The 2018 Tour will eventually be remembered fondly; John Degenkolb’s resurgent win in Roubaix, a cracking battle on Alpe d’Huez and Julian Alaphilippe’s moustache curling with happiness all over France. Nevertheless, fans are in agreement that the final week fizzled out without much happening. Who were the stars of the last three weeks? Here’s my team of the Tour.
GC Rider – Geraint “Dreams do come true” Thomas
Last year I ignored everybody on the final podium, but this year it was impossible to resist.
Thomas barely put a foot a wrong in this year’s Tour de France and his flawless opening week gave him a useful buffer over his GC rivals. Comfortable on the cobbles, Thomas ended up being stronger than captain Chris Froome on each monster mountain stage. He made it look easy. Was this Sky’s plan?
GC Rider – Tom “Come on then, Sky” Dumoulin
We all growled “Giro fatigue” in the direction of Dumoulin and Chris Froome – but both wound up on the podium in Paris. Froome’s legs were zapped in the Pyrenees but it’s difficult to argue Dumoulin ever looked even slightly fried. Two Grand Tour podiums in three months have put to sleep many questions regarding Dumoulin’s ability to go up hill. The best Giro/Tour double of the decade?
Climber – Julian “Begbie” Alaphilippe
Alaphilippe was a joy to watch in this year’s race. He was hungry for success and a brilliant addition to every break he entered. He took maximum mountain points on a Cat 1 summit even after he had mathematically secured the competition. His two brilliant stage wins displayed a trait that we’ve not often seen; patience.
Domestique – Egan “Insert your own nickname” Bernal
Bernal is the next big thing. He’s the best tempo setter money can buy. He’s the attack killer. He’s the leg-reducer. In many ways he was chief constable of the fun police. Whatever you call him, he looked brilliant at this year’s Tour.
Domestique – Sonny “The next great Dane” Kragh Andersen
What did you know about Kragh Andersen before this year’s Tour? A young Dane capable of exploding up a 4% finish? A breakout star form last year’s Tour of Oman? It’s unlikely you would have picked him as the rider to pace Dumoulin away from the Sky train on the way to La Rosiere. Sunweb have mastered the art of giving their leader support which suits his style of racing, even with riders who don’t love altitude.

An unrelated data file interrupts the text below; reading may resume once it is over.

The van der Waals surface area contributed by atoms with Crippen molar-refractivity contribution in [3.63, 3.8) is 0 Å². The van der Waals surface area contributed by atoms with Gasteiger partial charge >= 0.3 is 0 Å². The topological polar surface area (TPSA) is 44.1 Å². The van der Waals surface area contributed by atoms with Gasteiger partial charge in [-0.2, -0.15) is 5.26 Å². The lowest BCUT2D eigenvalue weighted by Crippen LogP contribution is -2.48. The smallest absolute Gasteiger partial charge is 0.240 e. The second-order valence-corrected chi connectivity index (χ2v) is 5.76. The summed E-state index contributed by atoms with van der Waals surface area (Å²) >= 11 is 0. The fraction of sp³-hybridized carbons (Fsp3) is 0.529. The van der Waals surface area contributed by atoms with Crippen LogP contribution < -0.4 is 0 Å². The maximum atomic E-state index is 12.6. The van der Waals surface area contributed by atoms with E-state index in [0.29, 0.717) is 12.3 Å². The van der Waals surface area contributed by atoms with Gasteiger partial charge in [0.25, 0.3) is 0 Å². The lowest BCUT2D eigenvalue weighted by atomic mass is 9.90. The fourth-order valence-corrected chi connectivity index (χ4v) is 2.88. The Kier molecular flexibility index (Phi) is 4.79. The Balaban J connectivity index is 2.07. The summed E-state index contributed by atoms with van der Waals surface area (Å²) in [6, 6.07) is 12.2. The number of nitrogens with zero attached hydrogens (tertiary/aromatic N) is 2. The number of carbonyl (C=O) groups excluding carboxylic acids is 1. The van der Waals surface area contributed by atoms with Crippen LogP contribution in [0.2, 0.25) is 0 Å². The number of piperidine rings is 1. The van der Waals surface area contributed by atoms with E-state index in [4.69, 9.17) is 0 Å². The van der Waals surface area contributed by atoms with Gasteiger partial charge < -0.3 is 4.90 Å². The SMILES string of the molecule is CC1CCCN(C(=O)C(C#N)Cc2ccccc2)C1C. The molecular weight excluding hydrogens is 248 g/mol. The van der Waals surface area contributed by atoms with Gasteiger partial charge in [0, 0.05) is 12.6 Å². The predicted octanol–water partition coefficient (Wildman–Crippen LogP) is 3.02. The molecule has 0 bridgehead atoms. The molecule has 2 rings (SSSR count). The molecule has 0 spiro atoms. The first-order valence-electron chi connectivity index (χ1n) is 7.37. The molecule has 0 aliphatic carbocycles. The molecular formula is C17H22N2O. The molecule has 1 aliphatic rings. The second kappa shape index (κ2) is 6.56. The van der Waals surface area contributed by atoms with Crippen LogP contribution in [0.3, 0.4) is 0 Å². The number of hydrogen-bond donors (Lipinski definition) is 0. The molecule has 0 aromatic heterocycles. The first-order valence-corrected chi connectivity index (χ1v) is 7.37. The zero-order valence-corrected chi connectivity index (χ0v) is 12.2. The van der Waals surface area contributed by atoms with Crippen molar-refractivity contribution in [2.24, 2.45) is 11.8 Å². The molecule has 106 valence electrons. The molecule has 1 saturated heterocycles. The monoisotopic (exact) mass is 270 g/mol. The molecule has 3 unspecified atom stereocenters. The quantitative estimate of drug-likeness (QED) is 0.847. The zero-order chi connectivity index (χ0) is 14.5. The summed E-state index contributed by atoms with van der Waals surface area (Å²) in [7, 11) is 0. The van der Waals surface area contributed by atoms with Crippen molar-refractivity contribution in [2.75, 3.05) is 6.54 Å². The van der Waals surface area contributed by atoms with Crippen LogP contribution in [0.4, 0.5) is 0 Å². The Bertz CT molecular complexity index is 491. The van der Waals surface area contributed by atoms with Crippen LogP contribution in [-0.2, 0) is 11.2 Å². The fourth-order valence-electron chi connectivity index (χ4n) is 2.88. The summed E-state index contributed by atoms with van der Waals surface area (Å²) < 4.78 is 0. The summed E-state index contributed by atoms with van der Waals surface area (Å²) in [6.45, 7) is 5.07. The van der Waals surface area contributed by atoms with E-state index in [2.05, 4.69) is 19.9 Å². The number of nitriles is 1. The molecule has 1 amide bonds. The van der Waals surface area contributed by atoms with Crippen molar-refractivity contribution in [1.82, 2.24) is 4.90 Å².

Puncheur – Greg “Mr.Sneaky” van Avermaet
We’re used to Greg van Avermaet being brilliant but not in such a measured and dogged style. He inherited the yellow jersey after BMC’s TT win and increased his lead during a smart opening week. Sneaking into the daily break whilst wearing the yellow jersey is now a trademark move we can lovingly call ‘doing a Greg’.
Sprinter – Peter “Owch” Sagan
I thought about not including our triple stage winning, green jersey wearing, Mr. Everything – but why would I not include a rider who racked up over 400 points for the sixth time in his career before taking a horrible tumble and grinding to Paris with a Craddock-like following. He’s explosive, exciting and capable of beating the sprinters at their own game.
Wildcard – Andrea “Top Ten” Pasqualon
It would be easy to pick Dylan Groenewegen or Fernando Gaviria in this final slot – but neither made it through the Alps! I’ve opted for Pasqualon because of his seven top ten finishes – one in each bunch sprint bar the opener in Fontenay-le-Conte. In a poor race for Wildcard teams, Pasqualon mixed it with the best sprinters in the world and took plenty of good results. Not bad for a 30-year old who was riding with Continental outfit Roth-Skoda in 2015.